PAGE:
International Education Week celebrates students who attend college someplace other than in their home countries. Their curiosity is building a more democratic, secure and prosperous world. This week, ShareAmerica looks at opportunities available to international students in the U.S. 

Sharing Cultures

Deciding where to live when you come to the U.S. to study is nearly as important as deciding what school you’ll attend. If you’re looking to immerse yourself in an American college experience, you should sign on for the same dormitory experience most of your American counterparts will experience. But know that a variety of options exist separate from the usual dorms (which tend to offer atmospheres that are exuberant and, yes, often noisy).

Language houses bring together native speakers with American students who are learning a particular language. At Middlebury College’s Arabic House, for instance, residents speak only Arabic when in the house. Oberlin College in Ohio also has a well-established program of language houses.

Man and woman cooking food on stovetop (© AP Images)
Emory University student Lodoe Sangpo, left, cooks a traditional Tibetan dish with Tenzing Peldun, right, an Emory student from Chicago of Tibetan descent. (© AP Images)

Avoiding Alcohol

An increasing number of universities accommodate students’ preferences by offering different “living-learning communities.” Some have substance-free dormitories in which students agree to guidelines forbidding smoking, alcohol and drugs in their living space. Madison Jones, a freshman at the University of Michigan who lives in such a dormitory, said, “It’s quiet enough that you can study and go to sleep without having to worry about people being loud at night. You don’t have to worry about … parties.”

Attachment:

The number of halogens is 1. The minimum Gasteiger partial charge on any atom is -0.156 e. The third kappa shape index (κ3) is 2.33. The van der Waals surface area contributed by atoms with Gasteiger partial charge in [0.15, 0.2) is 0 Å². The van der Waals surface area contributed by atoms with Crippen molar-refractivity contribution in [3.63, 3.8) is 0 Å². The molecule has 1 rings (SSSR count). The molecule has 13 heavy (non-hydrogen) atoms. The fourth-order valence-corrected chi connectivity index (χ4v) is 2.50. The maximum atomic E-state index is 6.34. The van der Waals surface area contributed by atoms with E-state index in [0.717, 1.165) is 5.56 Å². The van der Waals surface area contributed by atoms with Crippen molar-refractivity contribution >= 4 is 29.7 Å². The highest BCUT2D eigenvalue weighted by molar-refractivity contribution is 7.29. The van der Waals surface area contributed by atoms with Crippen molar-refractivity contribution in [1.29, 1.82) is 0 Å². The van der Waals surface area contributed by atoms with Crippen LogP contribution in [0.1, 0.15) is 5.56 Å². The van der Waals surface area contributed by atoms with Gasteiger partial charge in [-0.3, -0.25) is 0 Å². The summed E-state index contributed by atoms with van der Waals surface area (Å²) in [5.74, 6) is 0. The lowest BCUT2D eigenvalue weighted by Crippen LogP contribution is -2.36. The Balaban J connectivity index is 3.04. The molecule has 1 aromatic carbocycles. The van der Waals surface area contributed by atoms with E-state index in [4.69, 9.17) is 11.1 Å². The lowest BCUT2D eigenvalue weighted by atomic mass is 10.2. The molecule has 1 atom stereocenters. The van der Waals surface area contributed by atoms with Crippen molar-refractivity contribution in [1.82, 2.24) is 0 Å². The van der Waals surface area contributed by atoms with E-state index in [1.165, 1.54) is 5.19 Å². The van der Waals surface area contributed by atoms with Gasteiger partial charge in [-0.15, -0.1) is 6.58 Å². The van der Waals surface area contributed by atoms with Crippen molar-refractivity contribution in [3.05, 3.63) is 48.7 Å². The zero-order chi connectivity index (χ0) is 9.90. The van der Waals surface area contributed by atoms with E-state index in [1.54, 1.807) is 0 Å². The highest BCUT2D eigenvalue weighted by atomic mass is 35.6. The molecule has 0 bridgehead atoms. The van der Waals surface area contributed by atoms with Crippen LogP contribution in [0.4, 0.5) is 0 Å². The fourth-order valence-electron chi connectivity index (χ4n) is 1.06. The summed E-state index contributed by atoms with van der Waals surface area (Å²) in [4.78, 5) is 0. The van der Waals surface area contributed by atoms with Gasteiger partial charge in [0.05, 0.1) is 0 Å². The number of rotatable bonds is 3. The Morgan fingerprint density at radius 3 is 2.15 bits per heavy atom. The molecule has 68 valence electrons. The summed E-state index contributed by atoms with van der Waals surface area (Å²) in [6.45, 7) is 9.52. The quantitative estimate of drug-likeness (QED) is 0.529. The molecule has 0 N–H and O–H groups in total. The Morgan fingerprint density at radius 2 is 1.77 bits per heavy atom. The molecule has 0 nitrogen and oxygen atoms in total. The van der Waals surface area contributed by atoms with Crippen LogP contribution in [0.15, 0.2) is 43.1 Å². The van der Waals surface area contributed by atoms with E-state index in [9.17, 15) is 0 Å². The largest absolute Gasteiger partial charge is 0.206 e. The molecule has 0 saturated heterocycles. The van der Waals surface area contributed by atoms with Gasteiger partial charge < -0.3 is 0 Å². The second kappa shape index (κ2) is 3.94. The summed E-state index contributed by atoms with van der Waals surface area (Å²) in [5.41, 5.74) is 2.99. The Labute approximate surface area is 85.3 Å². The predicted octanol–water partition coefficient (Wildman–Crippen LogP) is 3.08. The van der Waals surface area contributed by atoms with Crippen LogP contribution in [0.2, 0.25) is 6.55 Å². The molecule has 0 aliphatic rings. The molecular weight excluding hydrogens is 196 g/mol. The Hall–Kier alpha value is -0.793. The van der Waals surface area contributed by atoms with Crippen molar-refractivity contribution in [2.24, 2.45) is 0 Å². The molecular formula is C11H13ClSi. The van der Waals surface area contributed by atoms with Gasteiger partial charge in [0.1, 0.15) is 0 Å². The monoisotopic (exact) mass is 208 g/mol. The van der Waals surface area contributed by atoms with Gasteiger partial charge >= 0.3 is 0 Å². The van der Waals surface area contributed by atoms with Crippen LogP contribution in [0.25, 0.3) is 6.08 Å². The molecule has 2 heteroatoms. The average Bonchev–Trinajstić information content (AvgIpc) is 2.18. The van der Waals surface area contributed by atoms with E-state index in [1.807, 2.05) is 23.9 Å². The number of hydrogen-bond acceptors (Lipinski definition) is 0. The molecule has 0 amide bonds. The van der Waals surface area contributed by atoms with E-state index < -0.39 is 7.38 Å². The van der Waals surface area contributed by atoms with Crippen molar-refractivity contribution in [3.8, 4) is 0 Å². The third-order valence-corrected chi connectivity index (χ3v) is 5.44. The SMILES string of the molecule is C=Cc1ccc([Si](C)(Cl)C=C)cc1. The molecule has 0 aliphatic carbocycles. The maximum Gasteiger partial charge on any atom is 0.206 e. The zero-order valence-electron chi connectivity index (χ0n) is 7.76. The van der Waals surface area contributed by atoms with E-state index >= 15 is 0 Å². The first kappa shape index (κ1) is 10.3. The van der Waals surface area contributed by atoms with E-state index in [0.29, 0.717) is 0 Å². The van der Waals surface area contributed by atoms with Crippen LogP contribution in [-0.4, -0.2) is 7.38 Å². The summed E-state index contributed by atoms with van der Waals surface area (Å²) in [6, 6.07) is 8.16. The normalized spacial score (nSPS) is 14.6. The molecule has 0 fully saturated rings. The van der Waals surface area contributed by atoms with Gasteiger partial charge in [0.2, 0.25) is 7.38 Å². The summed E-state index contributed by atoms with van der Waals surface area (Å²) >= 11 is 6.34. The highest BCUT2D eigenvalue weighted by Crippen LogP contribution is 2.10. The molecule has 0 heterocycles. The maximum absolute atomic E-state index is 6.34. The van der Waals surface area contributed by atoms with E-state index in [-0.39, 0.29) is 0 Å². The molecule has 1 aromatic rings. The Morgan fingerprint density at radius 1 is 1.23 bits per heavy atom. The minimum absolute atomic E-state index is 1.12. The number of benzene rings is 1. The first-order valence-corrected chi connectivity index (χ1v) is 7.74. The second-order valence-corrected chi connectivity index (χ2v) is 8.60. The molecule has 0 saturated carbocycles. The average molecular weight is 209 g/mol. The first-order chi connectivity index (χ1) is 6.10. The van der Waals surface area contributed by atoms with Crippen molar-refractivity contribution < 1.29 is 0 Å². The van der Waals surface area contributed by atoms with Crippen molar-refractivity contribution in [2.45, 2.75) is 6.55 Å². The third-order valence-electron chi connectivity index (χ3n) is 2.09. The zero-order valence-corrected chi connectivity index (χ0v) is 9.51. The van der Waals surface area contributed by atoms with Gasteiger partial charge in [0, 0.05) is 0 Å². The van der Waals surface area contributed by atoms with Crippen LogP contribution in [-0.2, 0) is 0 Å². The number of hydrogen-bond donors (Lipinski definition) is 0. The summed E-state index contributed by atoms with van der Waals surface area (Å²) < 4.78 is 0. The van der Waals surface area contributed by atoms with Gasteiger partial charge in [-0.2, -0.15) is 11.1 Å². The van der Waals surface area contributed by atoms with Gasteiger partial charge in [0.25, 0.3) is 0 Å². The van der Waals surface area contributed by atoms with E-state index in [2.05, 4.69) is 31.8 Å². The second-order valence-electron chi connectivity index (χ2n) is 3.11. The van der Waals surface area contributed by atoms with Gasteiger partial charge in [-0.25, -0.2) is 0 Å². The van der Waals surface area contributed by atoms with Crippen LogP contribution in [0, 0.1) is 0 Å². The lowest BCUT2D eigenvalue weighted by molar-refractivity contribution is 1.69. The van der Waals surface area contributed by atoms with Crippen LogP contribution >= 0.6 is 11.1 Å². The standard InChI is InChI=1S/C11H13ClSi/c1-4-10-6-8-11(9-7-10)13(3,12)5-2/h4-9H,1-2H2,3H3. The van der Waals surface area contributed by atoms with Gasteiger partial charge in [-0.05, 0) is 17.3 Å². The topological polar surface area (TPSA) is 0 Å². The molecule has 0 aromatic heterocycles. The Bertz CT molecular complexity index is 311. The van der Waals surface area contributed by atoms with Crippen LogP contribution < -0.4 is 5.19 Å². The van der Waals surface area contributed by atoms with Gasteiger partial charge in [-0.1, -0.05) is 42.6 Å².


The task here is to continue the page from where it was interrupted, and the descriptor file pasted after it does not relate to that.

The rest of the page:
American University in Washington designates one living area as an academic-focus floor with extended quiet hours for studying and educational events.

Choosing Neighbors

Many college dormitories today house males and females, alternating them by floor, room or suite. But some schools have same-sex dorms for those who prefer them. More than 100 universities offer gender-neutral housing, which allows living arrangements beyond the traditional male/female division. The schools say this creates a safer, more supportive environment for LGBT (lesbian, gay, bisexual, and transgender) students.

The variety of housing arrangements helps students find others with similar values and interests in order to help them enjoy the best possible learning atmosphere.

Keep up with information about U.S. study at EducationUSA and learn more with other ShareAmerica stories on study in the USA.  If you’re ready to start exploring your options, sign up for EducationUSA’s Online College Fair on November 19. Registration is free, and you’ll get the chance to chat online with representatives of more than 150 excellent U.S. colleges and universities.